AWS heralds new Protected status

James Riley
Editorial Director

It has been a long time coming, but global cloud giant Amazon Web Services has been granted ‘Protected’ certification by the Australian Cyber Security Centre, making it easier for government departments and agencies to store and process sensitive data in the AWS public cloud.

The certification covers the AWS Asia Pacific (Sydney) Region of the company’s public cloud infrastructure, and includes 42 different AWS services, including AWS services including compute, storage, network, database, security, analytics, application integration, management and governance.

An additional four AWS services were certified to store and process Unclassified DLM data loads.

AWS is now the sixth company added to the Protected level of the Australian Signals Directorate’s Certified Cloud Services List (CCSL), and just the second after Microsoft of the multinational cloud providers to join the list. Australian companies Macquarie Government, Dimension Data, Sliced Tech and Vault Systems are also certified to Protected level.

The CCSL has not been without controversy in the past year, with local cloud providers complaining when the Microsoft Azure and Office365 services were certified to Protected level that Microsoft’s services did not meet the same stringent requirements as had been imposed on the Australian companies.

Most notably, the local companies complained that contrary to the government’s own Information Security Manual (ISM), the Azure and Office365 services would enable Microsoft staff who were not Australian citizens and who did not hold Australian Government security credentials to potentially access government Protected data from offshore, among other complaints.

The same complaint has been made about the AWS public cloud, although with a new version of the ISM just published a month ago that incorporates a heavier emphasis on risk management practices than mandated compliance measures, this is a degree less sharp.

It is worth noting that that like Microsoft, Amazon Web Services were certified to Protected level with caveats. That is, the ACSC produced a Compliance Report that details residual risks, and where the AWS services are incompatible with ISM mitigations.

Only the Australian cloud service providers have been accredited to ‘Protected’ level without caveats and with additional risk management guidance – effectively creating a kind of two-tiered credential at Protected level.

The ACSC offered additional guidance for Australian government organisations considering using AWS services, although strangely it directs organisations seeking a copy of its compliance report to request it from AWS.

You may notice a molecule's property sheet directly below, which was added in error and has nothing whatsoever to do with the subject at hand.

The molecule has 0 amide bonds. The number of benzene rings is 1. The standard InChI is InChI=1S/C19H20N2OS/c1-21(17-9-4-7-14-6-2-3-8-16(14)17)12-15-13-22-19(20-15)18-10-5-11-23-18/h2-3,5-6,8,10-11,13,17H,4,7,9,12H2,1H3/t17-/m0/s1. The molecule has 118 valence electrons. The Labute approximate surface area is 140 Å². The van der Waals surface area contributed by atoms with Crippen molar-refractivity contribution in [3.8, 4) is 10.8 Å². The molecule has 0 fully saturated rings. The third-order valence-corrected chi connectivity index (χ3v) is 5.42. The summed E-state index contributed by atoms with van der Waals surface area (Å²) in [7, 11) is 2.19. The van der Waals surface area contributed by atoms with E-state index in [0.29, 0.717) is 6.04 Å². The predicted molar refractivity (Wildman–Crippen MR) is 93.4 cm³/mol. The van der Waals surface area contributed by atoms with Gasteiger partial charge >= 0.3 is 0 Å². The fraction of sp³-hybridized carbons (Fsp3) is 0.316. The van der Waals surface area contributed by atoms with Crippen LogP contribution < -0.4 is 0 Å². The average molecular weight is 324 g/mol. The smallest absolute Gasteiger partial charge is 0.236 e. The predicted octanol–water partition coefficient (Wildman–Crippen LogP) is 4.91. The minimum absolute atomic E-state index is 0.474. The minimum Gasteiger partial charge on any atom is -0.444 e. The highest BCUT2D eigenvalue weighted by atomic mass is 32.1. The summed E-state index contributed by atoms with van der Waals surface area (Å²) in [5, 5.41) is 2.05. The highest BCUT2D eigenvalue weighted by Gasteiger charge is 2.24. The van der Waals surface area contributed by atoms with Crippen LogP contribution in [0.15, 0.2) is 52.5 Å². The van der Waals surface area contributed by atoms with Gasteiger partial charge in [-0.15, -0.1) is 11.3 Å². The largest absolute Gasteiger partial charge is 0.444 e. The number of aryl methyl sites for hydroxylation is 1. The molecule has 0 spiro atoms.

Although AWS had successfully completed independent IRAP assessment as a part of the process more than a year ago, the ACSC’s imprimatur should make a huge difference in its ability to sell into government.

“The accreditation awarded to the AWS Sydney Region to run and store PROTECTED security classification workloads in Australia is a major milestone for our existing customers and paves the way for others who may have been waiting for this certification in order to begin their cloud journey on AWS,” according to AWS’ Singapore-based Asia Pacific regional managing director for public sector Peter Moore.

“This accreditation also generates new opportunities for our AWS Partner Network to build value-added services and solutions to serve AWS customers in the region and will inspire even more startups to build their businesses on AWS,” Mr Moore said.

AWS has a significant customer base inside the Australian government including the Australian Taxation Office and its MyTax portal, and the Australian Electoral Commission, which used AWS to scale its website on election night for the last federal poll in 2016. The Australian Bureau of Statistics also used AWS for the marriage survey last year.

There remains of queue of cloud giants seeking Protected-level certification for their services, most notably IBM Bluemix, Google Cloud, Dell Virustream and Salesforce.

Salesforce has not built its own infrastructure in Australia and has been running its very significant government clients – particularly the NSW state government – via the AWS public cloud, long before AWS pressed ahead with its Protected CCSL accreditation process.

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